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5.05010301

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Trlx hoex erfa eetb mpet. This is the message that shook Europe for one hundred days. Had it been intercepted and read, the course of the history might have been different. But this message reached its destination, and Napoleon Bonaparte was able to land safely in Marseile while his enemies were napping.

Naturally, such message had to be so disguised that only a few trusted persons could read it. Messages that are written in such a concealed manner are said to be "in code", and the process of reading coded messages is known as decoding.

In order to decode a message the secret of its arrangement or the key of the code must be known. This is the same key which is used by a person when he translated his message into a coded one.

Generally, the key of a code is a secret which is closely guarded by the sender as well as the recipient of the coded message. However, sometimes the secret of the code may be discovered through observation and reflection. Let us take the above message. We observe that the entire message was broken up into five groups of four letters each. This alone does not give us a clue. However, we note that first letter of each group, if removed from the coded message and written all together T h e e m, may mean something. This may be an important clue. Consequently, we try the same thing with the second letters of the groups. We obtain r o r e p. If we examine the combination of these five letters we may observe that the reversal of their order yields peror. Thus the first two trials yielded the emperor.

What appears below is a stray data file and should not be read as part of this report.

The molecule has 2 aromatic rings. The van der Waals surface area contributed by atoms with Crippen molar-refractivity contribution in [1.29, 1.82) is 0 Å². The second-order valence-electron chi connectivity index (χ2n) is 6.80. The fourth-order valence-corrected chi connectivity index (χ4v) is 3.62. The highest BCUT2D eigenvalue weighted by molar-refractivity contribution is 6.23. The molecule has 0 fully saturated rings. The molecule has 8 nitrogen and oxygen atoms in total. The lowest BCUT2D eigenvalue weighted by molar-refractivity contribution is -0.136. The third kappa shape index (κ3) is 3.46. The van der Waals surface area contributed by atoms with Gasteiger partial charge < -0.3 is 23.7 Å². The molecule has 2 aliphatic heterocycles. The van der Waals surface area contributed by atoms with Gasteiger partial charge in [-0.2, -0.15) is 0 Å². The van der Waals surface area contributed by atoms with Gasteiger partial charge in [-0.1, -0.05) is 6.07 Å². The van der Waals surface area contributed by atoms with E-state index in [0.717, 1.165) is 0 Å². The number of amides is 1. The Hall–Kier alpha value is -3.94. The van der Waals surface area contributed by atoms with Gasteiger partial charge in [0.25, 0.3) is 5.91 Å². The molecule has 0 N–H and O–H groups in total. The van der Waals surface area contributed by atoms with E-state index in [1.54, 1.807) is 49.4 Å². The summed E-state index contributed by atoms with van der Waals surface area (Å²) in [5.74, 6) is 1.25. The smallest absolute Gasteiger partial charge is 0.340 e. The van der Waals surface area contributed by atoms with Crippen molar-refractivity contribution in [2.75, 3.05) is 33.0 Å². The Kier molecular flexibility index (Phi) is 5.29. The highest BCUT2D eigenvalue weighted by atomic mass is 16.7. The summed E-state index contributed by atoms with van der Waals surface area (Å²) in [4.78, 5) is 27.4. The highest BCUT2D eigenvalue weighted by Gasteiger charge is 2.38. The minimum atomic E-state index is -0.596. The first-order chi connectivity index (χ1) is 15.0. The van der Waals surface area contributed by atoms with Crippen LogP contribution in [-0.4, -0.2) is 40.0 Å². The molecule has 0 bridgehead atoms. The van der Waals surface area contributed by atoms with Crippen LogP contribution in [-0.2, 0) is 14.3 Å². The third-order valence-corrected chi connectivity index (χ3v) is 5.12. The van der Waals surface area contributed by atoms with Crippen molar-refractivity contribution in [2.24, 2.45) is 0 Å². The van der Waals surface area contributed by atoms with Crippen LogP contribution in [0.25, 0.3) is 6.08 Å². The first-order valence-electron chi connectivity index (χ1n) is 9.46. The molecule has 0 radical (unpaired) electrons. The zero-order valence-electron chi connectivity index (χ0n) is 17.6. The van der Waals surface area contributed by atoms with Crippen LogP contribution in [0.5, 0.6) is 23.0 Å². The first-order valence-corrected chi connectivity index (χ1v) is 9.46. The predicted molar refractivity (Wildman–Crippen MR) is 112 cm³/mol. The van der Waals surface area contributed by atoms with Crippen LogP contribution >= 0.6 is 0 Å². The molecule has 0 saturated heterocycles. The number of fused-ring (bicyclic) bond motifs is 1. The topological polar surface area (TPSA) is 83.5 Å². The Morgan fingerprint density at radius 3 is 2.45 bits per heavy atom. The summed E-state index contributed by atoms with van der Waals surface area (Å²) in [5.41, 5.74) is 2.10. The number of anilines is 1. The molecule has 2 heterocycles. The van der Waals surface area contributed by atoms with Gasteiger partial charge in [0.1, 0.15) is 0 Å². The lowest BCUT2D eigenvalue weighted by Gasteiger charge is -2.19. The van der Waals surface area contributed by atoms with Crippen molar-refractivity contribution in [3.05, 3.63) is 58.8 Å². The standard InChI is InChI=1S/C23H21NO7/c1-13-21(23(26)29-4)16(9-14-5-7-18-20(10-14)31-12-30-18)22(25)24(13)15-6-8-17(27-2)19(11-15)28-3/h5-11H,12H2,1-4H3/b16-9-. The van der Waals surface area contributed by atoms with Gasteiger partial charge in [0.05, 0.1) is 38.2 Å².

The third set of letters gives "lefte", and the fourth set of letters, which is again written backwards, is x x a b l. Reversing the order of the fourth set of letters yields l b a x x. Now, assembling our findings, we have: THE EMPEROR LEFT ELBA xx

 

 

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Nature thoughtfully provided our earliest ancestors with a simple aid of computation- a digital computer in the strictest sense of the word- copies of which may be seen in active use in any school-room where the youngest generation is counting on its fingers. In making this provision, nature unwittingly established the decimal base, with its 10 digit values as a natural mode in which the human race might express its numerical ideals.

In the beginning - to borrow a phrase - there was the abacus. This little device came into being some 2,000 years ago and still is the most widely used calculator on earth. In some areas of the world it is the only known counting device.

The word calculation itself came from the earliest form of abacus which consists of lines drawn on the ground, with small limestone pebbles to represent numbers. Latin word calcis means lime or limestone and the Latin word calculus, which grew out of it, first meant a small piece of limestone and later was expanded to mean any pebble used in counting.

The abacus (from abax, an ancient Greek word for stab) was a direct result of early efforts to count. When primitive man satisfied his need for food and shelter, he began seeking ways of expressing himself. His first writings were the rudimentary drawings on cave walls, the notches on the trees. The earliest were simply representation of what we find in nature - the sun, the moon, the animals he hunted. Soon, however, he wanted to express how many animals he had killed in a hunt, how many children he had, and so forth. Such was the development of symbols to indicate one, several, and many.

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